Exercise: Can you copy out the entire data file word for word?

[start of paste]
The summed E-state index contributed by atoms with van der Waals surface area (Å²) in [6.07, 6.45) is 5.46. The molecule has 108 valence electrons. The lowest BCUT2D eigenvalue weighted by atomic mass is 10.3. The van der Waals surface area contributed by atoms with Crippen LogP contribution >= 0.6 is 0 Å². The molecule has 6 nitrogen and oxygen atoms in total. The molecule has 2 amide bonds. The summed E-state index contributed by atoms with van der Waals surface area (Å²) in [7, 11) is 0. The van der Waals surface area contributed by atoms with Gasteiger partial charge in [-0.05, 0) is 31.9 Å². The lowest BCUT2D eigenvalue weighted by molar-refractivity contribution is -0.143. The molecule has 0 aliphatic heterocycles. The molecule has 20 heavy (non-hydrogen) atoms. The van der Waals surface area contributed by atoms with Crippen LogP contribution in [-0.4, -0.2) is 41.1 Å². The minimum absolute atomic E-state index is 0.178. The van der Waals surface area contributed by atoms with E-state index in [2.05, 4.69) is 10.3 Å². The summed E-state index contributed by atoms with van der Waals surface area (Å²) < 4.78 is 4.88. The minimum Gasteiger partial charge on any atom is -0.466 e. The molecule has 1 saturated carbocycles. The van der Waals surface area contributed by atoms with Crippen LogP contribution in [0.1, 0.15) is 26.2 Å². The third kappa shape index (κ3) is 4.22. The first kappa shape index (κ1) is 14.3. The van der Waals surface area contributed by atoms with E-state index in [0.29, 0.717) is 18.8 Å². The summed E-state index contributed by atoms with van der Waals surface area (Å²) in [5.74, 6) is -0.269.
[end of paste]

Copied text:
The summed E-state index contributed by atoms with van der Waals surface area (Å²) in [6.07, 6.45) is 5.46. The molecule has 108 valence electrons. The lowest BCUT2D eigenvalue weighted by atomic mass is 10.3. The van der Waals surface area contributed by atoms with Crippen LogP contribution >= 0.6 is 0 Å². The molecule has 6 nitrogen and oxygen atoms in total. The molecule has 2 amide bonds. The summed E-state index contributed by atoms with van der Waals surface area (Å²) in [7, 11) is 0. The van der Waals surface area contributed by atoms with Gasteiger partial charge in [-0.05, 0) is 31.9 Å². The lowest BCUT2D eigenvalue weighted by molar-refractivity contribution is -0.143. The molecule has 0 aliphatic heterocycles. The molecule has 20 heavy (non-hydrogen) atoms. The van der Waals surface area contributed by atoms with Crippen LogP contribution in [-0.4, -0.2) is 41.1 Å². The minimum absolute atomic E-state index is 0.178. The van der Waals surface area contributed by atoms with E-state index in [2.05, 4.69) is 10.3 Å². The summed E-state index contributed by atoms with van der Waals surface area (Å²) < 4.78 is 4.88. The minimum Gasteiger partial charge on any atom is -0.466 e. The molecule has 1 saturated carbocycles. The van der Waals surface area contributed by atoms with Crippen LogP contribution in [0.1, 0.15) is 26.2 Å². The third kappa shape index (κ3) is 4.22. The first kappa shape index (κ1) is 14.3. The van der Waals surface area contributed by atoms with E-state index in [0.29, 0.717) is 18.8 Å². The summed E-state index contributed by atoms with van der Waals surface area (Å²) in [5.74, 6) is -0.269.